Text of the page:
How to use Youtube JavaScript API to Search for Videos with Node.js

April 24, 2021

It goes without saying that nowadays, Youtube is an amazing resource for any kind of information. From educational content to entertainment, from documentaries to live shows, Youtube has it all. But with this kind of scale, it is becoming extremely challenging to discover truly great content. It has some pretty decent filtering options, but this might not be enough for a sophisticated user. With all the algorithmic power of Youtube that is at your disposal, try to find the best programming talk from 2010 to 2012, sorted by most comments. It is not as easy as you would think.

That's why I have built Awesome JavaScript Talks as a weekend project. It simply is a collection of JavaScript conference talks that can be sorted in a way that would allow you to find the most relevant and interesting talks according to your needs. I don't have any grand ambitions for this project. It was simply a means for me to discover awesome talks that relate to JavaScript. But working on this project was an educational experience in interacting with the Youtube JavaScript API. Here is a beginner-friendly tutorial to share my learnings.

In this tutorial, I will show you how to write a program that will search Youtube for public videos using JavaScript and Node.js and save that information on your computer. Here we go!

Getting a Youtube API Key

Getting an API key is my least favorite step when interacting with any API Service since the steps involved can vary a lot depending on the platform we use.

API Keys are used as authorization credentials in Youtube. Authorization gives us access to the resources on Youtube through the API.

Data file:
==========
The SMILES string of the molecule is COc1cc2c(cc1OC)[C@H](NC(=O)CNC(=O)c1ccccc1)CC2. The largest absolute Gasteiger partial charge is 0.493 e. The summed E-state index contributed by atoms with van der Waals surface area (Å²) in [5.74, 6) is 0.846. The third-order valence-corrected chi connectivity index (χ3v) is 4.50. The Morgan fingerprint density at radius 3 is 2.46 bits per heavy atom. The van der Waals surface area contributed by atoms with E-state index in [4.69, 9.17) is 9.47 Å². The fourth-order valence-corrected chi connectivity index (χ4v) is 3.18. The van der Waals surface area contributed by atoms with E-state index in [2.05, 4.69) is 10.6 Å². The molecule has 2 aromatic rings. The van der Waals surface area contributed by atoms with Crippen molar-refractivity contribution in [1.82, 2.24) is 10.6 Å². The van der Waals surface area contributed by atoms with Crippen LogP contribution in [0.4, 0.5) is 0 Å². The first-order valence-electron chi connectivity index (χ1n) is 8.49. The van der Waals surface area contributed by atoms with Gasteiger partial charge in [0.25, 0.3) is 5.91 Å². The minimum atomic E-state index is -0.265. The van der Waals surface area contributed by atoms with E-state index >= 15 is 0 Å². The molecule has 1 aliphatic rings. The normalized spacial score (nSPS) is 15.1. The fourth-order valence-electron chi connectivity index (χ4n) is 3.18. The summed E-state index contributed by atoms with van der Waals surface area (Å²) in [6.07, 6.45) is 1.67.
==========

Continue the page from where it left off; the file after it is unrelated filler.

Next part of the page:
There are two different kinds of credentials that we might need depending on the kind of service we are building on top of the Youtube API.

  • OAuth 2.0
  • API keys

If we wanted to build a program that is going to perform actions on behalf of a user we would need an OAuth 2.0 token. We won't be building such a program so API keys will suffice for our purposes.

We can first visit [https://console.developers.google.com/apis/credentials](<https://console.developers.google.com/apis/credentials>) and create a project by clicking on Create Project.

Google will prompt us to enter a project name. We can enter whatever you want. We don't have to choose a Location either. We then click Create.

https://i.imgur.com/NQScaFE.png

Clicking Create Credentials creates the API key. We will see a dialog box that shows the API key that is created for us. We should treat this key just like any other secret, like a password. Please make a note of this key since we will be using it in our program.

Enabling Access to the Youtube Data API

Google has a lot of APIs that are available. The API that we are interested in is the Youtube Data API. We can go to the Library section through the sidebar and search for the Youtube Data API.

https://i.imgur.com/Ev7tfOV.png

Click on the Enable button to activate this API for our project. We will be using the API key that we have created to access this service. This is pretty much it. We can now start coding!

https://i.imgur.com/G8YnhYv.png

Creating a new Node.js Project